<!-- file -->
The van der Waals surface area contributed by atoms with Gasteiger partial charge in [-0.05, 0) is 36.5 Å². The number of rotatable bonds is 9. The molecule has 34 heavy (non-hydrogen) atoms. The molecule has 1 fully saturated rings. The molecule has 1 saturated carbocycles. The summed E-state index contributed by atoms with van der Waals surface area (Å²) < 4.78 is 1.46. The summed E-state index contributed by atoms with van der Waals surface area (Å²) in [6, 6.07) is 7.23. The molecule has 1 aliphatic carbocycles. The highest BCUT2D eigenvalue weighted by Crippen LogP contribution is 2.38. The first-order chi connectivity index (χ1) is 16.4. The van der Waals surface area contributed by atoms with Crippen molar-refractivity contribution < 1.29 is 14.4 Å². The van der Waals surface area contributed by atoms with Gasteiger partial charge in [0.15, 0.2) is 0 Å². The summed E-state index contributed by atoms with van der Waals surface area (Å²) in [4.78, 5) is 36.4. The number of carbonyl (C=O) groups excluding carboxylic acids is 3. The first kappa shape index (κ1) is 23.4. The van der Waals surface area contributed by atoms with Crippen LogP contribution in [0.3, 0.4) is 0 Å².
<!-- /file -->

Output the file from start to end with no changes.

The van der Waals surface area contributed by atoms with Gasteiger partial charge in [-0.05, 0) is 36.5 Å². The number of rotatable bonds is 9. The molecule has 34 heavy (non-hydrogen) atoms. The molecule has 1 fully saturated rings. The molecule has 1 saturated carbocycles. The summed E-state index contributed by atoms with van der Waals surface area (Å²) < 4.78 is 1.46. The summed E-state index contributed by atoms with van der Waals surface area (Å²) in [6, 6.07) is 7.23. The molecule has 1 aliphatic carbocycles. The highest BCUT2D eigenvalue weighted by Crippen LogP contribution is 2.38. The first-order chi connectivity index (χ1) is 16.4. The van der Waals surface area contributed by atoms with Crippen molar-refractivity contribution < 1.29 is 14.4 Å². The van der Waals surface area contributed by atoms with Gasteiger partial charge in [0.15, 0.2) is 0 Å². The summed E-state index contributed by atoms with van der Waals surface area (Å²) in [4.78, 5) is 36.4. The number of carbonyl (C=O) groups excluding carboxylic acids is 3. The first kappa shape index (κ1) is 23.4. The van der Waals surface area contributed by atoms with Crippen LogP contribution in [0.3, 0.4) is 0 Å².